Small Fish Teeth Contain Great Value Information for Rare Earth Elements in Ocean Environment

Investigating potential rare earth element (REE) resources and exploring feasible deposits have facing significant challenges.

As well known, fish teeth as potential proxies from deep-sea sediments are the most REE-rich materials in the world. However, the REE enrichment mechanism and the reliability of this tracer are unclear.

Under the guidance of Prof. GUO Qingjun at the Institute of Geographic Sciences and Natural Resources Research of Chinese Academy of Sciences, Dr. DENG Yinan found two distinctive REE took place in the seafloor and deeper subsurface sediments respectively.

“The difference of benthic flux to the REE between the shallow marine realm and deep-sea is significant. REE-rich fish teeth are resulted from the diagenetic REE-uptake from the porewater”, said Dr. DENG.

Analyzing high-resolution geochemical data the team presented that fish teeth in marine contained a great deal of worthy information. They reconstructed REE enrichment mechanism based on deep-sea REE cycling.

This study revealed that fish teeth exposed to pore water had higher adsorptive capacity. It is mainly from the root part from the surrounding pore water absorbed abundant REE during early diagenesis.

“The REE geochemistry of fish teeth has been traditionally regarded as a robust proxy for reconstructing ancient seawater chemistry”, Prof. GUO said.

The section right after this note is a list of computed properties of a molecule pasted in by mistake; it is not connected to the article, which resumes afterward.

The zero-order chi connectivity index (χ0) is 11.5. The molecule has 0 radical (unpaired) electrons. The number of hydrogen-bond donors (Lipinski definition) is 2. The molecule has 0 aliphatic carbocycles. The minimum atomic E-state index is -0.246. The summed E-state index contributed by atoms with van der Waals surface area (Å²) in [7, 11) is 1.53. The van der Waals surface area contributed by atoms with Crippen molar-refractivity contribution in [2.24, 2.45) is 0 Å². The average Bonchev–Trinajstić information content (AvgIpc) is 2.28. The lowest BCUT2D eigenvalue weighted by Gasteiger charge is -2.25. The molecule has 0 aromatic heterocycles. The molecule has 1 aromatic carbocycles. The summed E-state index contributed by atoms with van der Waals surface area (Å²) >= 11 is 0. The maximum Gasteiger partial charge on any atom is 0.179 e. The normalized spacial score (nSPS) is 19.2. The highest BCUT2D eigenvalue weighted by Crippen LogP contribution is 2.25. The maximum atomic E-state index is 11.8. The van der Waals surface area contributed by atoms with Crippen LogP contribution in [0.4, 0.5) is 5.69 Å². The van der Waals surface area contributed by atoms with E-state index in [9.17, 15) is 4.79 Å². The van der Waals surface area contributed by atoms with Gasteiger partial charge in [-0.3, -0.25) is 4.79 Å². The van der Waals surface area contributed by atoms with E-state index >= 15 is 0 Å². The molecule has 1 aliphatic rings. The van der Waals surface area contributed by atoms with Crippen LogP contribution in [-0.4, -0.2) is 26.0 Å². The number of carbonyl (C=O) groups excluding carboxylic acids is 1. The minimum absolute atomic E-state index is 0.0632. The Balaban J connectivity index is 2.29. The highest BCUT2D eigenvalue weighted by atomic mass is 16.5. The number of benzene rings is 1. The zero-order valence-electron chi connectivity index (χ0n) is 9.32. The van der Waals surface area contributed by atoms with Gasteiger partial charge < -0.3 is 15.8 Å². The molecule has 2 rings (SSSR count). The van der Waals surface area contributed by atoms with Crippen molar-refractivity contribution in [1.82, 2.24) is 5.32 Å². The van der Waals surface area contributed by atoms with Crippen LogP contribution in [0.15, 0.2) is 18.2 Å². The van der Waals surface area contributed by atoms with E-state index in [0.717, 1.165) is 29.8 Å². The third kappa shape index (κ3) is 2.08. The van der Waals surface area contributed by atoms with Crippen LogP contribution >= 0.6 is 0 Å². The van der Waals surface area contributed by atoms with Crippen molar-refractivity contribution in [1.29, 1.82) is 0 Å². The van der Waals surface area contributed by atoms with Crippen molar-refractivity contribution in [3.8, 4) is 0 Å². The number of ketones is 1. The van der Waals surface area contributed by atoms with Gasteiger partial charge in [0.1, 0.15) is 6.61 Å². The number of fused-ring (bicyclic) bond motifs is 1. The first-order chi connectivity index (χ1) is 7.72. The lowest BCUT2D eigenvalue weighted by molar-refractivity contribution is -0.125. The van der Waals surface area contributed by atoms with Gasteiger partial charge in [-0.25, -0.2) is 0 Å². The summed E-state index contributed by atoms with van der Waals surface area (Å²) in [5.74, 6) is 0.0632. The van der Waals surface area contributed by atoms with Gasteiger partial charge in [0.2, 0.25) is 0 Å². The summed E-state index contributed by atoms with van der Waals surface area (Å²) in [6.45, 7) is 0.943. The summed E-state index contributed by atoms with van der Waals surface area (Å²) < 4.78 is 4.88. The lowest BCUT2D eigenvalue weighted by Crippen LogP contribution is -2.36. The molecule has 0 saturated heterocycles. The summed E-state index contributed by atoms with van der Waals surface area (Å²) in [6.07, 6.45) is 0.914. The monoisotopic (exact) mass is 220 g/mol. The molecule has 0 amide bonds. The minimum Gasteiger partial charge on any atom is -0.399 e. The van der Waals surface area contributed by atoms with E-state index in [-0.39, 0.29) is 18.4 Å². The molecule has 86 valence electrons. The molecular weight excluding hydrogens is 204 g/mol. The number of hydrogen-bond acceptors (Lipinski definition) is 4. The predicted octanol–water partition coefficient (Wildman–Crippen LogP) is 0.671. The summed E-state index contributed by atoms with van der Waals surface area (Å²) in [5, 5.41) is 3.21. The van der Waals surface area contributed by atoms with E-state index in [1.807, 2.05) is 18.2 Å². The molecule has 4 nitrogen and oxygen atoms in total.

“However, by analyzing high-resolution of the rare earth elements and yttrium (REY) data of pore water, bottom water and fish teeth, we found that the depth distribution of REEs in pore water is opposite to that of fish teeth. REE patterns and Nd isotopic compositions are not uniformly distributed within fish teeth”, he added.

The study indicated alteration of REEs and Nd isotopic compositions during early diagenesis. Moreover they concluded that REEs from fish teeth are not robust recorders in the deep marine environment throughout Earth’s history. This work was published in Science Advances on June 22.

The study was conducted in collaboration with Guangzhou Marine Geological Survey, Southern Marine Science and Engineering Guangdong Laboratory (Guangzhou), Yunnan University, Tianjin University and Sun Yat-sen University.


Figure: Model of accumulation of REY in deep-sea (Image by Prof. GUO Qingjun’s group) 


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